The American Association of Intensive English Programs (AAIEP) is becoming a consistent voice of the industry and is helping to improve US market conditions. Ann Frentzen, President of AAIEP, answers our questions.
Full name: American Association of Intensive English Programs
Year established: 1986
Number of members: approximately 275
Type of members: Intensive English programmes in the USA
Association’s main role: Promotion of ethical and professional standards, advocacy, and member services
Membership criteria: Accreditation by CEA, Accet or regional accreditation institution
Government recognition: No
Code of practice: All institutions are bound by the government’s mandatory code of practice
Complaints procedure: Yes
Code of practice: Yes
Agent workshops/fam trips: Agent fair at Nafsa Conference in May
Contact details: 229 N. 33rd St., Philadelphia, PA, 19104-2709 USA
What has AAIEP achieved in the last year?
AAIEP has continued to strengthen its ability to advocate effectively with the US government, it has explored the most effective means to ensure quality standards among members and it has developed and begun to implement its 2005-2007 Strategic Plan.
I understand AAIEP is considering making accreditation a condition of membership. Why and how will this process work?
The membership did vote on by-laws changes which, with a period of transition, will require that all members be either accredited by CEA or Accet or be under the governance of an institution that is regionally accredited. The Executive Board recommended this change in order to build on the association’s already strong credibility as it advocates with government and recruits students for member programmes.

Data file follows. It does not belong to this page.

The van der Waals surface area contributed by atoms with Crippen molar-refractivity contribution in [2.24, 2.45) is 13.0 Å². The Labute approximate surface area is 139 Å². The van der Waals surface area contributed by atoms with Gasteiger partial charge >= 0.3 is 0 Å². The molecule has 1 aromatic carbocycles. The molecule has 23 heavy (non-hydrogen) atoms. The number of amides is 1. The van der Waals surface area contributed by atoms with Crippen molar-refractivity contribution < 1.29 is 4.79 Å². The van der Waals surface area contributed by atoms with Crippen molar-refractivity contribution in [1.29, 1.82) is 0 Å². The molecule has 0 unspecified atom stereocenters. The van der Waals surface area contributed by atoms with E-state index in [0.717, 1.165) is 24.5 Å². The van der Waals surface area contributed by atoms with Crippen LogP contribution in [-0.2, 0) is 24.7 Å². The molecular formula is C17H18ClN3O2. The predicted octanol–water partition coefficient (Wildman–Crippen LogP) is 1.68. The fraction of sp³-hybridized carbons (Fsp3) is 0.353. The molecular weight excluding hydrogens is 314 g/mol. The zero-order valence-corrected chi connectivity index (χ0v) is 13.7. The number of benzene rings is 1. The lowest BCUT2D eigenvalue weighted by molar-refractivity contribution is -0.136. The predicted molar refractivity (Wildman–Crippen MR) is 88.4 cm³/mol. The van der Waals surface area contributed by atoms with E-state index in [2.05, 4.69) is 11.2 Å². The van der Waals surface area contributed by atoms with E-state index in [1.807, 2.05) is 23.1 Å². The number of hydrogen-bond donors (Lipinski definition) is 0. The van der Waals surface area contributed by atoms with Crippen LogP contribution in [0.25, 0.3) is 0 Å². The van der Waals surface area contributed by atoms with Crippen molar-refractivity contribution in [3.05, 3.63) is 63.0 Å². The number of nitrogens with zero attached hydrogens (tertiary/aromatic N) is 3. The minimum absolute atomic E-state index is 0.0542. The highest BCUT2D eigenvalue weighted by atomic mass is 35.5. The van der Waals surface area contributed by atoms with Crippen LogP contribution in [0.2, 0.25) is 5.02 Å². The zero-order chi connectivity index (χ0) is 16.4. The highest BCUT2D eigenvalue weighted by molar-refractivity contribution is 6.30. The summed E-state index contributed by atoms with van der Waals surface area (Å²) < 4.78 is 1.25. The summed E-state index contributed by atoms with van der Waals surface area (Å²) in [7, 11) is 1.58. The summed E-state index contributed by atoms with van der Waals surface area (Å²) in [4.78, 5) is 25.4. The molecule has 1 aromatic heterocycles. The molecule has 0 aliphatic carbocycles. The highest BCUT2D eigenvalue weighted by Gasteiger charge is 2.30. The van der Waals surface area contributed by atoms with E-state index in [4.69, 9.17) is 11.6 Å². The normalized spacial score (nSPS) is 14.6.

Does AAIEP liaise with government on behalf of the industry? If so what has it achieved?
Yes. A current effort underway involves allowing short-term students to study on a tourist visa in the USA. Language developed by AAIEP is in a bill currently before the US Senate and support for this is being solicited.
What specific issues are facing the short-term ELT market?
The visa issue already mentioned above, as well as a lingering perception among those students abroad that obtaining a visa to study in the US is much too difficult.
Do you work with fellow US association, UCIEP, at all?
Yes, particularly in the area of government advocacy. More recently we were coordinating communication involving offers of assistance to the IEP programmes and international students impacted by Hurricane Katrina. Nafsa estimates that up to 3,000 international students were affected by the hurricane.